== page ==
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S Vremena Na Vreme - Unplugged CD (album) cover


S Vremena Na Vreme


Prog Folk

4.91 | 4 ratings

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5 stars After excellent returning album "Posle kraja", S VREMENA NA VREME played several concerts and decided to record a live album in Novi Sad in early 1996. The title "Unplugged" although quite "modern" and trendy at the time (mid-1990s, one can remember a popular MTV series of such live performances) is actually a bit misleading. S VREMENA NA VREME are in fact mostly ACOUSTIC band on most of their previous releases, so to call it "unplugged" does not mean much really. Moreover, technically and strictly speaking, this album/performance contains electric bass and organ, so not everything is purely acoustic!

Aside from the technicality, "Unplugged" presents the band in their top form indeed. Djukic brothers, Sarvan and Ninkovic are masters of string instruments, harmony vocals, composition and lyrics. They are neither avant-garde nor experimental - they are artistic, emotion-filled and romantic. Therefore their sound can often be described more "pop" than "rock" in terms of accessibility on the first listen. However, when they are inspired, they can offer longer and improvised playing (as is the case with almost 10-minute version of "Cudno drvo") to satisfaction of the listeners of prog rock. The backing band of drummer Macura, bassist Bozanic and keyboardist Lokner is a strong support, which is no wonder because they are respected session musicians. Unlike her appearance on the studio album "Posle kraja", Marija Mihajlovic gives here much better vocal performance both as backing vocal and as lead in "Spavaj". Extended version of "Cudno drvo", with string sounds of sargija, prim, good melodic bass lines and short but effective keyboard solos is a prime example of "acoustic progressive folk rock". For those uninformed, "prim" sounds like mandolin, while "sargija" has a more "eastern" sound with sustained (drone) effect, like sitar for instance.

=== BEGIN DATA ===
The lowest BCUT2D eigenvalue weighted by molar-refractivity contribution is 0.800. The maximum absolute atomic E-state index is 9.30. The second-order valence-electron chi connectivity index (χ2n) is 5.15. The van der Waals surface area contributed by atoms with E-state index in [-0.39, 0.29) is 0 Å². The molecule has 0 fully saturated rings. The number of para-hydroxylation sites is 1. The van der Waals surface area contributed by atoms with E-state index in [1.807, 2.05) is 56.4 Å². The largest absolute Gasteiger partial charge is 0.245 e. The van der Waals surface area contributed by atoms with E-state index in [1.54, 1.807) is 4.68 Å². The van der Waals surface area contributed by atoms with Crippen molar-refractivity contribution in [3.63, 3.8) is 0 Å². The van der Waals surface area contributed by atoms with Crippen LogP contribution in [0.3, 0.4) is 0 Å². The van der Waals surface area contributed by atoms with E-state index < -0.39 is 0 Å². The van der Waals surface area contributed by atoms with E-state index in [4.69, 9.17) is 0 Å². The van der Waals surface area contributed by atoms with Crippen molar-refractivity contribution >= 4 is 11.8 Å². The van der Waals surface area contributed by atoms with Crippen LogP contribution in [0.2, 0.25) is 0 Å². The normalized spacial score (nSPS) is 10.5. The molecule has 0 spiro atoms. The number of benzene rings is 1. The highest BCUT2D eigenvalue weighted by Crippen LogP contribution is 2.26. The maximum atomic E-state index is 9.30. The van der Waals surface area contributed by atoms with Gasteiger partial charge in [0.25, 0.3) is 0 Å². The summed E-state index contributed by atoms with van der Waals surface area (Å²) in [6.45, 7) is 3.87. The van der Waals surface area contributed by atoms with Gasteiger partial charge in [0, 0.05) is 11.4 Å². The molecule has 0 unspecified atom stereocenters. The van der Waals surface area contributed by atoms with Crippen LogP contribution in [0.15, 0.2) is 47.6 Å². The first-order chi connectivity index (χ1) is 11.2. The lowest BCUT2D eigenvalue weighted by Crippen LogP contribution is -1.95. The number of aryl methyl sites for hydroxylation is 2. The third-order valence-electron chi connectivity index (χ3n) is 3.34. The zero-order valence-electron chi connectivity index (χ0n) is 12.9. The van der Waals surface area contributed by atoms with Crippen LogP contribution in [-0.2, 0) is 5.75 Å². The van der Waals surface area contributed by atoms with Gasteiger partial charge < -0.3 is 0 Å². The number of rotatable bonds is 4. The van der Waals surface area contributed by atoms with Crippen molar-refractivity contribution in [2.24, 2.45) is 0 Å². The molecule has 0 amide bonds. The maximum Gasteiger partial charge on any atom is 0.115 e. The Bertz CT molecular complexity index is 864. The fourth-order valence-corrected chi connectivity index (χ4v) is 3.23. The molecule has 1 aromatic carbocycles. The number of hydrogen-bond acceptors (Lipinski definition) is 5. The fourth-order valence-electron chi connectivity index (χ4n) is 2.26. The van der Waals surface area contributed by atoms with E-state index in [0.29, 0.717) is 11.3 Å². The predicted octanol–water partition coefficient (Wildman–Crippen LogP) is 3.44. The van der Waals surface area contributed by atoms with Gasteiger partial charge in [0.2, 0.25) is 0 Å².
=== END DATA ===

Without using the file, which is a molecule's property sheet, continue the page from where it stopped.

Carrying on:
There are also hints of American folk-rock and country rock, like in "Vasar" with its Balkan low life/outlaw topic, "Moj svet" or like the name suggests "Dixieband". One can spot definite influences from artists such as Crosby, Stills, Nash and Young, Tom Petty, GRATEFUL DEAD (from their early 1970s country-rock phase), while some harmony arrangements are firmly rooted in THE BEATLES legacy.

Although these concerts promoted the latest studio album "Posle kraja", on this live set only one song "Spavaj" is taken from that album. The majority of tracks cover the old, mid-1970s period (the debut album and the singles collection "Moj svet") of the band when they were in top creativity condition. Special treat for fans is inclusion of an old song "Vreme" (Eng. "Time") which was not available on other releases. Komuna official release contains 11 tracks, but on the Internet one can find some mp3 versions with 13 songs. Two additional are: a classical hit from the debut album, "Tema Classica" and crowd-pleasing cover of Bob Dylan's "Knocking' On Heaven's Door", the latter being interesting to hear because the lead vocalist gives his best to sound like Dylan and he largely succeeds in doing that.

This excellent, fair, unpretentious, competent and emotional record is one of the best live albums issued on the territory of former Yugoslav republics. As such I can pronounce it a masterpiece of live recording of acoustic (progressive) folk rock, and this mark comes from the person not generally inclined to praise live albums.

Seyo | 5/5 |


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